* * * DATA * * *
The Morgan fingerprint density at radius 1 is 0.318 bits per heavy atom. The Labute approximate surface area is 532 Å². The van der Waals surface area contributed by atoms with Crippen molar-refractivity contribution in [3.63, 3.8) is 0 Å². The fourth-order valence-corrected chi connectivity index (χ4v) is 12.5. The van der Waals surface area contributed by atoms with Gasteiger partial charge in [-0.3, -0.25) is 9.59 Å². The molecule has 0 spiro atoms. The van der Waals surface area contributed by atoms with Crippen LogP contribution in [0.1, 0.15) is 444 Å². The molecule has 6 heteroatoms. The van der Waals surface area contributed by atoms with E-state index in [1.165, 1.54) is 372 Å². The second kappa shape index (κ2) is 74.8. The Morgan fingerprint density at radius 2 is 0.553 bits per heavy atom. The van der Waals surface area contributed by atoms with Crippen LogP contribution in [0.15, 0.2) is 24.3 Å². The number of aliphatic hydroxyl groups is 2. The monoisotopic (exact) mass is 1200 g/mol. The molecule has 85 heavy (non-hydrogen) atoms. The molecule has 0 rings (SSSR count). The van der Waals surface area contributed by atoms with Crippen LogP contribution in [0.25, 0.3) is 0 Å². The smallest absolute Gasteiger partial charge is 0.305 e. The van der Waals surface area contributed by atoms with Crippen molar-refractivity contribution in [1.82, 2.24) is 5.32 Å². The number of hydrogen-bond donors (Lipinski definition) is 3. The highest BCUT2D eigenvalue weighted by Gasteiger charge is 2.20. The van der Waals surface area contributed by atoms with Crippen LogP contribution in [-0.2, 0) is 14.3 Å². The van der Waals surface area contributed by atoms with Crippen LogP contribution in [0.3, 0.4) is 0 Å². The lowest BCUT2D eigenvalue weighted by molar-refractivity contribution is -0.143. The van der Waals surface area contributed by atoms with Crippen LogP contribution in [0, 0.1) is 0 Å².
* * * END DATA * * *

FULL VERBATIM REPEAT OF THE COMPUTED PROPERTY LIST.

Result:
The Morgan fingerprint density at radius 1 is 0.318 bits per heavy atom. The Labute approximate surface area is 532 Å². The van der Waals surface area contributed by atoms with Crippen molar-refractivity contribution in [3.63, 3.8) is 0 Å². The fourth-order valence-corrected chi connectivity index (χ4v) is 12.5. The van der Waals surface area contributed by atoms with Gasteiger partial charge in [-0.3, -0.25) is 9.59 Å². The molecule has 0 spiro atoms. The van der Waals surface area contributed by atoms with Crippen LogP contribution in [0.1, 0.15) is 444 Å². The molecule has 6 heteroatoms. The van der Waals surface area contributed by atoms with E-state index in [1.165, 1.54) is 372 Å². The second kappa shape index (κ2) is 74.8. The Morgan fingerprint density at radius 2 is 0.553 bits per heavy atom. The van der Waals surface area contributed by atoms with Crippen LogP contribution in [0.15, 0.2) is 24.3 Å². The number of aliphatic hydroxyl groups is 2. The monoisotopic (exact) mass is 1200 g/mol. The molecule has 85 heavy (non-hydrogen) atoms. The molecule has 0 rings (SSSR count). The van der Waals surface area contributed by atoms with Crippen LogP contribution in [0.25, 0.3) is 0 Å². The smallest absolute Gasteiger partial charge is 0.305 e. The van der Waals surface area contributed by atoms with Crippen molar-refractivity contribution in [1.82, 2.24) is 5.32 Å². The number of hydrogen-bond donors (Lipinski definition) is 3. The highest BCUT2D eigenvalue weighted by Gasteiger charge is 2.20. The van der Waals surface area contributed by atoms with Crippen LogP contribution in [-0.2, 0) is 14.3 Å². The van der Waals surface area contributed by atoms with Crippen LogP contribution in [0.3, 0.4) is 0 Å². The lowest BCUT2D eigenvalue weighted by molar-refractivity contribution is -0.143. The van der Waals surface area contributed by atoms with Crippen LogP contribution in [0, 0.1) is 0 Å².